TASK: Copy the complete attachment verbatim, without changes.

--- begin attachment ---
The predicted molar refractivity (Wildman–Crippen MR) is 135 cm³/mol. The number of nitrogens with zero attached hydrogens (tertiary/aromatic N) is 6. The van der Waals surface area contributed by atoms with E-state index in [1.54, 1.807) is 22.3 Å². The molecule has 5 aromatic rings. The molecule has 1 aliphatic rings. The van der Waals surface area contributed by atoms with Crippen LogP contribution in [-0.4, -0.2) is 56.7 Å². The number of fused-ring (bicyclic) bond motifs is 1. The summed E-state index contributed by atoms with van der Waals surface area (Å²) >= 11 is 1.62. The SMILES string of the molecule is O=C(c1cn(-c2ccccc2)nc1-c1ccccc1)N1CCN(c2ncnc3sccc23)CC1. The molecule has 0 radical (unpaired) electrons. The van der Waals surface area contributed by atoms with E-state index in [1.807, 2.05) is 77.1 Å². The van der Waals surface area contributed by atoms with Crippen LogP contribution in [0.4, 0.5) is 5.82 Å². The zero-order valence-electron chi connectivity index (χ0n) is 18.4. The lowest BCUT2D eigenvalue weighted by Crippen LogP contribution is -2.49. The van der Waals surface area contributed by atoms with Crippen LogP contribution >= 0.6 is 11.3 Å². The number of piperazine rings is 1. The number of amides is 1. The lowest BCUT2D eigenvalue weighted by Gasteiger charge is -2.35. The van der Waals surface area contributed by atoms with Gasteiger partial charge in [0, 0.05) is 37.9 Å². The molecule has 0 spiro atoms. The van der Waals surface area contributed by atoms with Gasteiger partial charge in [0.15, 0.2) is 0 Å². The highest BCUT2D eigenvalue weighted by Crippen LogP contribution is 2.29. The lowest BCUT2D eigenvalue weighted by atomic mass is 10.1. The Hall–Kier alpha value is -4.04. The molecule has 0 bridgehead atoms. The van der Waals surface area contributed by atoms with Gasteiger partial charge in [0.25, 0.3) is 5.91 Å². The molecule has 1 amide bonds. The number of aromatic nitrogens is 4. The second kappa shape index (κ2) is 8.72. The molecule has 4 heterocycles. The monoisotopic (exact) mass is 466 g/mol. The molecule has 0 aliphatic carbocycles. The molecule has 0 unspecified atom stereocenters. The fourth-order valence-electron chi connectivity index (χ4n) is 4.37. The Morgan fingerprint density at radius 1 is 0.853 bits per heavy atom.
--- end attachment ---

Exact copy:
The predicted molar refractivity (Wildman–Crippen MR) is 135 cm³/mol. The number of nitrogens with zero attached hydrogens (tertiary/aromatic N) is 6. The van der Waals surface area contributed by atoms with E-state index in [1.54, 1.807) is 22.3 Å². The molecule has 5 aromatic rings. The molecule has 1 aliphatic rings. The van der Waals surface area contributed by atoms with Crippen LogP contribution in [-0.4, -0.2) is 56.7 Å². The number of fused-ring (bicyclic) bond motifs is 1. The summed E-state index contributed by atoms with van der Waals surface area (Å²) >= 11 is 1.62. The SMILES string of the molecule is O=C(c1cn(-c2ccccc2)nc1-c1ccccc1)N1CCN(c2ncnc3sccc23)CC1. The molecule has 0 radical (unpaired) electrons. The van der Waals surface area contributed by atoms with E-state index in [1.807, 2.05) is 77.1 Å². The van der Waals surface area contributed by atoms with Crippen LogP contribution in [0.4, 0.5) is 5.82 Å². The zero-order valence-electron chi connectivity index (χ0n) is 18.4. The lowest BCUT2D eigenvalue weighted by Crippen LogP contribution is -2.49. The van der Waals surface area contributed by atoms with Crippen LogP contribution >= 0.6 is 11.3 Å². The number of piperazine rings is 1. The number of amides is 1. The lowest BCUT2D eigenvalue weighted by Gasteiger charge is -2.35. The van der Waals surface area contributed by atoms with Gasteiger partial charge in [0, 0.05) is 37.9 Å². The molecule has 0 spiro atoms. The van der Waals surface area contributed by atoms with Gasteiger partial charge in [0.15, 0.2) is 0 Å². The highest BCUT2D eigenvalue weighted by Crippen LogP contribution is 2.29. The lowest BCUT2D eigenvalue weighted by atomic mass is 10.1. The Hall–Kier alpha value is -4.04. The molecule has 0 bridgehead atoms. The van der Waals surface area contributed by atoms with Gasteiger partial charge in [0.25, 0.3) is 5.91 Å². The molecule has 1 amide bonds. The number of aromatic nitrogens is 4. The second kappa shape index (κ2) is 8.72. The molecule has 4 heterocycles. The monoisotopic (exact) mass is 466 g/mol. The molecule has 0 aliphatic carbocycles. The molecule has 0 unspecified atom stereocenters. The fourth-order valence-electron chi connectivity index (χ4n) is 4.37. The Morgan fingerprint density at radius 1 is 0.853 bits per heavy atom.